Why CE Manufacturers Need New Retail Sales Data
New research from Accenture claims manufacturers need to focus more on developing new, cohesive business models called “superstacks.” They have also been advised to create more sophisticated social media programs and more extensive and predictive analytics capabilities. They claim that manufacturers need to get closer to retailer selling data to become effective.
The Building Customer Loyalty for Consumer Electronics Manufacturers polled more than 10,000 consumers from 27 countries including Australia. Researchers discovered that 20 percent of consumers claimed to they feel “loyal” to their current consumer electronics manufacturers suggesting that 80 percent feel no loyalty.
10 percent of consumers said “it’s too much of a hassle to switch manufacturers,” further implying that 90 percent are quite willing to switch.
The top two drivers for customers to switch manufacturers are “competitive pricing” cited by 43 percent and “value for the money” referenced by 35 percent.
48 percent of consumers said that they “shopped around for better deals.”
Accenture claims that manufacturers need to understand how customer loyalty has been built in the past and how it will impact them going forward.
The report, which can be found here, details the following issues:
Historically, manufacturers have strived to increase customer engagement and add perceived value through product innovation — adding new or improved features to combat perceptions of product commoditisation. Now, however, innovation in consumer electronics is being driven more by a new business model Accenture labels as a superstack. A superstack is a more extensive and comprehensive integration of operating systems, semiconductor chips, devices, applications, and end-user services than the industry has traditionally achieved.
Instead of traditional product innovation, such as adding a global positioning satellite feature to a smartphone, superstacks are more about innovation, holistically and thoroughly bolstering the overall experience using the product. The Apple iPhone has been a trailblazing example of a superstack engendering exceptional customer loyalty thanks to its widespread, tight, and smart integration of technologies, applications, and services. A wide array of consumer electronics manufacturers are positioned to benefit from using the superstack concept and model.
In fact, according to another recent Accenture survey exploring the superstack trend titled Competing in a High-Tech Industry Superstack, 83 percent of surveyed executives from the consumer electronics and other industries said their businesses have been or are being impacted by superstacks.
Unlike one-off feature enhancements, superstacks have the potential to win more customer loyalty and satisfaction and prompt customers to pay more, and be less concerned with prices of products, because they will pay for the better customer experience.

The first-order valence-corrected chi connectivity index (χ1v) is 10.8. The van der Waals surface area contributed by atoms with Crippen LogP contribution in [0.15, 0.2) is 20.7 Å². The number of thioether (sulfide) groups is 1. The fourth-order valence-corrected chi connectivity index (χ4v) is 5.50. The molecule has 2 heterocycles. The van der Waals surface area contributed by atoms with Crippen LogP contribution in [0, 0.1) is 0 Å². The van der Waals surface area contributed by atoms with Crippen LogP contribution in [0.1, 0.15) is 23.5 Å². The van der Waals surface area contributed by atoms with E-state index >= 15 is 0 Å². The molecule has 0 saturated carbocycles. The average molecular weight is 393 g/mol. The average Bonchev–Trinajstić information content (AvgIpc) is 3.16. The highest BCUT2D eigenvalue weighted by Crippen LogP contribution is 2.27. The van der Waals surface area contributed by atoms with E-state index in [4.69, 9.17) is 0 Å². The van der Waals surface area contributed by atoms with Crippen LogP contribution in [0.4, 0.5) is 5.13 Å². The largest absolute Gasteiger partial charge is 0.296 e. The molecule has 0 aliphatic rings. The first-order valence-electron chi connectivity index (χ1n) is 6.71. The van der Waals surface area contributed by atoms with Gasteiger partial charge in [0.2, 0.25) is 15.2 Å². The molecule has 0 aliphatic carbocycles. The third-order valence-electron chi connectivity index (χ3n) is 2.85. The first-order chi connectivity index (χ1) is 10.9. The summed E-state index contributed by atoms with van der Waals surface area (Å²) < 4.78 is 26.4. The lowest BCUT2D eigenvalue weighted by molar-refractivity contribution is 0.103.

To improve customer loyalty during the next several years, superstack innovation will be crucial for these manufacturers. They need to sell more than a “box” device. Selling add-on services such as customer service and cloud computing, key elements of superstacks, enables direct customer contact. If they have a focused superstack strategic business model, manufacturers can deliver these services successfully.
To further enhance their superstack business models, manufacturers need to evaluate which systems, chips, applications, and services will best combine with their devices, such as smartphones and tablet computers, to deliver more significant value to consumers and generate more customer contact. While smartphones are one early competitive arena, makers of other consumer electronics devices such as smart TVs will need to find ways to integrate applications, social media, and other innovative services with their devices. In all these segments, creating intelligent superstacks will require more use of analytics by manufacturers to identify consumers’ specific requirements.
Specifically, using more predictive and consistent analytics methods and processes, these companies will look upstream to identify reasons why their existing customers remain customers and apply those insights to the broader customer base. Such approaches would minimize customer switching. These companies will also seek to analyse the price trade-offs different customers may be willing to make against all components of the offer, including product features, customer support services and ongoing communications efforts, to provide optimized pricing for each type of customer.
Manufacturers will also benefit from interacting more with customers via social media channels. For instance, some consumer electronics companies are using online crowdsourcing platforms to encourage consumers to make suggestions for new offerings. Others have created sophisticated online communities that enable customers to interact with the company and each other.
Accenture claims that all forms of engagement are particularly critical because consumer electronics Companies operate in an indirect channel model similar to many of the consumer packaged goods companies.
Accenture said that manufacturers need to collaborate with retailers, to get access to substantial consumer data. They also need to engage direct with consumers through social media offers as this delivers a chance to shrink the separation between consumers and help drive customer-driven innovation.